wed 24/07/2024

Saturday Night Fever, Peacock Theatre review - crowd-pleaser stays true to its roots | reviews, news & interviews

Saturday Night Fever, Peacock Theatre review - crowd-pleaser stays true to its roots

Saturday Night Fever, Peacock Theatre review - crowd-pleaser stays true to its roots

Iconic film on stage heats up the West End

Hotting up: Olivia Fines and Richard Winsor in 'Saturday Night Fever'Paul Coltas

Wind the clock back 45 years and the Big Apple was bankrupt, the lights had gone out and many native New Yorkers were packing their bags. Gangs controlled whole neighbourhoods, drugs were the currency of choice and, for a kid with no college, prospects were strictly limited.

The movie Saturday Night Fever captured this social decay, illustrating the crisis of confidence that suffused so many big Western cities.

In faraway England, the nihilism of punk was leaning into the "no future" narrative, but suddenly, here over the ocean was Tony Manero, this strutting master of the universe, eyes darting from shop window to passing women, his world brimming with possibilities, a playground not a prison. On the soundtrack, the beat drove forwards urgently, the vocals soared heavenwards and accents were the “Noo Yawk” of immigrant America, in which bootstraps were the preferred motor of social advancement. 

SNF’s heady mix - pop punctuating Play For Today - could have missed both those audiences, but its alchemy worked and it hit so big that its images, its star and its music became the late 70s, a time capsule of city life before AIDS decimated the same city into which global financial services soon piled cash into New York. And John Travolta became, well, John Travolta: the actor-turned-embodiment of the zeitgeist.

Freighted with all that iconography, Bill Kenwright’s stage adaptation (in the West End for the first time, given Arlene Phillips's stewardship of this show's 1998 premiere), picks its way through the dead end kids and the disco kings with barely a nod to the gender and racial politics of the 21st century - this is no Spielbergian update of West Side Story. Some elements stand up well (Tony’s brother’s disillusion with the Catholic Church had me all but cheering) while others (where are all the black people?) would benefit from a little enlightenment. But tampering with subtexts always risks destroying texts and it’s the version of SNF in our heads that we want, and that’s what we get.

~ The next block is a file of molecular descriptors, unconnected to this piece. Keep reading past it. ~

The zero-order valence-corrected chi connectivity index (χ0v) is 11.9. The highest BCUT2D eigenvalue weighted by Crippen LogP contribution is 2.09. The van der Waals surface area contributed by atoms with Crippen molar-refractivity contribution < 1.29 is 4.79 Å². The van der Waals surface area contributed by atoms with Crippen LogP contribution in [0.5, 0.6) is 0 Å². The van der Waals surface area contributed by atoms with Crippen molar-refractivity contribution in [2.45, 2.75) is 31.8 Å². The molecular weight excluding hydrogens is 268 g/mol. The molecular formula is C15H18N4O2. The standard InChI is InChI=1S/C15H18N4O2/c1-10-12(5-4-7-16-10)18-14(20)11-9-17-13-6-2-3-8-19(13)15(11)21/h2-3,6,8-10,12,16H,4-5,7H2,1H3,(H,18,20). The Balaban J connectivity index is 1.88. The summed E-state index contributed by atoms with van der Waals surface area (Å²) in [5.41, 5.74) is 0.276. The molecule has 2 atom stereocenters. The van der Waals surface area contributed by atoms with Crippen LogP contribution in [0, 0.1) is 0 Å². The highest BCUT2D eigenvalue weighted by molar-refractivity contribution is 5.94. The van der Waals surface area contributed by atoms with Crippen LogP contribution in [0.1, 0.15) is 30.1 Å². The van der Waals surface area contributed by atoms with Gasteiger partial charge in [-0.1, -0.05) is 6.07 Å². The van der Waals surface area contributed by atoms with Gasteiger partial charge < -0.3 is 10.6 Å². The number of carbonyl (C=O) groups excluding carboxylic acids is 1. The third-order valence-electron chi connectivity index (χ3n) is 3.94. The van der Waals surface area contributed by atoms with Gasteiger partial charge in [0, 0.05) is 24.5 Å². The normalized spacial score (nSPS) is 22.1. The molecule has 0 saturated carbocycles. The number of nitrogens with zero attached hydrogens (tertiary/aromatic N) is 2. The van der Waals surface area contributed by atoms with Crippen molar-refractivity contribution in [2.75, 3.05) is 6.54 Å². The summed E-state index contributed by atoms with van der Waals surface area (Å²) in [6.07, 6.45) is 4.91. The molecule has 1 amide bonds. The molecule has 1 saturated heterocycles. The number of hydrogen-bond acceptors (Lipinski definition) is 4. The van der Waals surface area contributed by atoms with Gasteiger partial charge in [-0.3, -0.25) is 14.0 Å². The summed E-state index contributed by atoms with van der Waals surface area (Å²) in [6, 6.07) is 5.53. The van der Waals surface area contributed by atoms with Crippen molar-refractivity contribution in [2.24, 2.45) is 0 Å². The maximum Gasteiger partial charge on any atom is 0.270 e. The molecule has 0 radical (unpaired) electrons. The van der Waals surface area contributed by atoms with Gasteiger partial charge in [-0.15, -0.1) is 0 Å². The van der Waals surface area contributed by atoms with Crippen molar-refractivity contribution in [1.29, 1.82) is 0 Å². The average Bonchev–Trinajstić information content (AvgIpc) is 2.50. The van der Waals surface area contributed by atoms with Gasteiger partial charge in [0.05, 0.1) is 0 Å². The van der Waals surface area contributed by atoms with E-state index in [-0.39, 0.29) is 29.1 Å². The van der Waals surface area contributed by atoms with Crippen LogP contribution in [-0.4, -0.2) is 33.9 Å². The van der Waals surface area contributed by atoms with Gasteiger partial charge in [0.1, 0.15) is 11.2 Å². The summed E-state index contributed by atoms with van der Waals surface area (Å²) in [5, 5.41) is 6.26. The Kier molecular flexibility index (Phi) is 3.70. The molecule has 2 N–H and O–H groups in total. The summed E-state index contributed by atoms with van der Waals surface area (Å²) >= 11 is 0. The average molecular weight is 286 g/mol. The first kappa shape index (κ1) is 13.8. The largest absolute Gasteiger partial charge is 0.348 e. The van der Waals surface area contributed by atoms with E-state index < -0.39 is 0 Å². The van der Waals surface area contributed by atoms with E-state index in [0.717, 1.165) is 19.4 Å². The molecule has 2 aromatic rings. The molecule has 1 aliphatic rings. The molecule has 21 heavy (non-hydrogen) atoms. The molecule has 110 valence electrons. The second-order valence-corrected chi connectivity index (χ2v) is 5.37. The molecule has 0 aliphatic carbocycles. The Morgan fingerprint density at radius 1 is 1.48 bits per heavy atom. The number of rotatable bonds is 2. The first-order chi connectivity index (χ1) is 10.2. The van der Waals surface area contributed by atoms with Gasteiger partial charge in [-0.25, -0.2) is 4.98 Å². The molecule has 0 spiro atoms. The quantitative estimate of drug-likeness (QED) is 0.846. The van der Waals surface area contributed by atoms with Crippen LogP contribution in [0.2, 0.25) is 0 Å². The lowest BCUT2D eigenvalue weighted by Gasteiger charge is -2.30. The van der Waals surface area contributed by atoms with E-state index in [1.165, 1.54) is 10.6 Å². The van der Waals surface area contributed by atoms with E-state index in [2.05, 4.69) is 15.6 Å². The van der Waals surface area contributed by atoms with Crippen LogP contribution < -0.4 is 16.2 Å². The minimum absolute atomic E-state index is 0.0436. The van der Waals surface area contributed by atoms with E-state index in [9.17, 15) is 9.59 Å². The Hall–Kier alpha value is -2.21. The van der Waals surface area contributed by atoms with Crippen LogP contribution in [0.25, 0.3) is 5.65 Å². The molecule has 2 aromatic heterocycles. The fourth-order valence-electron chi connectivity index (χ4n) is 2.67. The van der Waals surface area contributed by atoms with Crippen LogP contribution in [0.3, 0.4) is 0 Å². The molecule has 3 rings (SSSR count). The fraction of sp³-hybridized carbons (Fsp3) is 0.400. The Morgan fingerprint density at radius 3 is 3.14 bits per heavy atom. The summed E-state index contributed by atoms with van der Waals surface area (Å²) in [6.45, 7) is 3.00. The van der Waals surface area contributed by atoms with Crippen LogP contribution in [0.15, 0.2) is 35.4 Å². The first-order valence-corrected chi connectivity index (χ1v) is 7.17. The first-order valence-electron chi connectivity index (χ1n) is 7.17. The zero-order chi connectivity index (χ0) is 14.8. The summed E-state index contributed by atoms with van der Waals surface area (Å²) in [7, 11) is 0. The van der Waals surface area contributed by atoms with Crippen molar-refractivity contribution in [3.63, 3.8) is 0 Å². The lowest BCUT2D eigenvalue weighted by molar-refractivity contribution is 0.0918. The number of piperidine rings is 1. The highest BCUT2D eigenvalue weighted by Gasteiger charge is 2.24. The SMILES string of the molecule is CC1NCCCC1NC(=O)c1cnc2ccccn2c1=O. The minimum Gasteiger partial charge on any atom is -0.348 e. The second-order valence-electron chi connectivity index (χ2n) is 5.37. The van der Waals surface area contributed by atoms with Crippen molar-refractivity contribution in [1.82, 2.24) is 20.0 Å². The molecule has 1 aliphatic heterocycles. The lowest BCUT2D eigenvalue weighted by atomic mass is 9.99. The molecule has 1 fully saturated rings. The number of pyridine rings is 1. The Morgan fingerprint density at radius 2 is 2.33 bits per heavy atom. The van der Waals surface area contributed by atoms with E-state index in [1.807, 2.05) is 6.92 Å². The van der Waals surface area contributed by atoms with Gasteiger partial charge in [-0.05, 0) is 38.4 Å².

From the moment Richard Winsor, TV star but also Matthew Bourne alumnus, swaggers towards us, paint cans in hand, you sense a collective exhalation from the house (even if some of us were inwardly shouting, “One can, not two!”) - we’re going to see what we expected to see. And that is pretty much what we do see: the dance moves and family squabbles, glitter balls and guttersnipes;  womanising and worrying.

An energetic Winsor is too old for the role has the moves and the presence, if not quite the charisma required for Tony and he changes shirts the requisite number of times to please the girls and boys in the house. Olivia Fines has the tricky role of Stephanie, Tony’s dance partner, and doesn’t quite nail it - something in her haughty arrogance suggested a Sloane Ranger slumming it rather than a Brooklyn “bitch” (be ready for some very old school language!) faking it as a Manhattan girl about town. 

She can dance, though, and does so with a lightness and ease that we have become used to in the era of Strictly. Not every member of the ensemble (pictured above) is quite as attuned to the steps as the principals, but too much glossy sheen would detract from an aesthetic that was never Broadway nor Studio 54. It’s critical that we believe that these kids live with their parents in tenement blocks and spend what little money they have on Saturday night at the disco - and we do.

The music? I suspect some will consider the presence of the Brothers Gibb - well, not actually them! - on a platform above the stage to be a perfect solution to the problem of embedding the songs in the show - others may consider them a distraction, a tribute act muscling in. Given the roars Jake Byrom, Oliver Thomson and James Hudson received at the curtain, the majority, like me, were of the former opinion. They didn’t quite catch the legendary falsettos and harmonies - but who could? They’re certainly a lot of fun in their gold lamé jumpsuits.

"You Should Be Dancing" is a pulsating first act closer, "More Than A Woman” a dreamy dance tune, "Night Fever" as anthemic as ever. The cast sing, too, Jasmin Colangelo’s Annette delivering a heartbreaking "If I Can’t Have You" and Kevin O’Dwyer’s Bobby C reclaiming "Tragedy" from Steps’ cheesiness. The result is a tremendously entertaining show paying due fidelity to its source, both in content and attitude, and proffering great performances of hit after hit. Maybe purists will cavil at its derivative nature, but Shakespeare, Ionesco et al are available elsewhere. On its own terms (and there’s no other way to take a jukebox musical), Saturday Night Fever feels the heat and sets pulses racing.  


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